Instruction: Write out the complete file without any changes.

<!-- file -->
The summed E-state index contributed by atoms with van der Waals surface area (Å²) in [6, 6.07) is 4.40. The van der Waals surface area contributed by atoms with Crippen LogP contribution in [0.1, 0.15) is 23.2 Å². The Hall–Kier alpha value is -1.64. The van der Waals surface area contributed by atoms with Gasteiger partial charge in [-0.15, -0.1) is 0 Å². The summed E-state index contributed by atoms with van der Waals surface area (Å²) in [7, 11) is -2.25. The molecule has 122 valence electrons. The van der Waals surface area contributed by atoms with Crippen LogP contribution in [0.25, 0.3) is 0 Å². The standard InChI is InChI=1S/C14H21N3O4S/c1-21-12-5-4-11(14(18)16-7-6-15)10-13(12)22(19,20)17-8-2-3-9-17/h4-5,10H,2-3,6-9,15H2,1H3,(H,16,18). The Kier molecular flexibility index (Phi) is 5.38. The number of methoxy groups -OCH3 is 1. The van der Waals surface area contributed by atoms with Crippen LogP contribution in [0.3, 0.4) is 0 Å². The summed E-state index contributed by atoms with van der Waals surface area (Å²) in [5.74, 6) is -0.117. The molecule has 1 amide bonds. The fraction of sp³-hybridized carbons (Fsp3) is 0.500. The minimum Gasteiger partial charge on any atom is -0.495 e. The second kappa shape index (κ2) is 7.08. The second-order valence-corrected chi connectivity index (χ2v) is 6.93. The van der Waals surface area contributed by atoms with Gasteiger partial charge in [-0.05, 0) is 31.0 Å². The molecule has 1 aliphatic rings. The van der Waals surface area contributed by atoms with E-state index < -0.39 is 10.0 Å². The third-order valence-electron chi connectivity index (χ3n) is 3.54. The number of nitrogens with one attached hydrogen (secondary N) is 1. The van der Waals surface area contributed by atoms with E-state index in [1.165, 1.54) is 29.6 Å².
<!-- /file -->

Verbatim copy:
The summed E-state index contributed by atoms with van der Waals surface area (Å²) in [6, 6.07) is 4.40. The van der Waals surface area contributed by atoms with Crippen LogP contribution in [0.1, 0.15) is 23.2 Å². The Hall–Kier alpha value is -1.64. The van der Waals surface area contributed by atoms with Gasteiger partial charge in [-0.15, -0.1) is 0 Å². The summed E-state index contributed by atoms with van der Waals surface area (Å²) in [7, 11) is -2.25. The molecule has 122 valence electrons. The van der Waals surface area contributed by atoms with Crippen LogP contribution in [0.25, 0.3) is 0 Å². The standard InChI is InChI=1S/C14H21N3O4S/c1-21-12-5-4-11(14(18)16-7-6-15)10-13(12)22(19,20)17-8-2-3-9-17/h4-5,10H,2-3,6-9,15H2,1H3,(H,16,18). The Kier molecular flexibility index (Phi) is 5.38. The number of methoxy groups -OCH3 is 1. The van der Waals surface area contributed by atoms with Crippen LogP contribution in [0.3, 0.4) is 0 Å². The summed E-state index contributed by atoms with van der Waals surface area (Å²) in [5.74, 6) is -0.117. The molecule has 1 amide bonds. The fraction of sp³-hybridized carbons (Fsp3) is 0.500. The minimum Gasteiger partial charge on any atom is -0.495 e. The second kappa shape index (κ2) is 7.08. The second-order valence-corrected chi connectivity index (χ2v) is 6.93. The van der Waals surface area contributed by atoms with Gasteiger partial charge in [-0.05, 0) is 31.0 Å². The molecule has 1 aliphatic rings. The van der Waals surface area contributed by atoms with E-state index < -0.39 is 10.0 Å². The third-order valence-electron chi connectivity index (χ3n) is 3.54. The number of nitrogens with one attached hydrogen (secondary N) is 1. The van der Waals surface area contributed by atoms with E-state index in [1.165, 1.54) is 29.6 Å².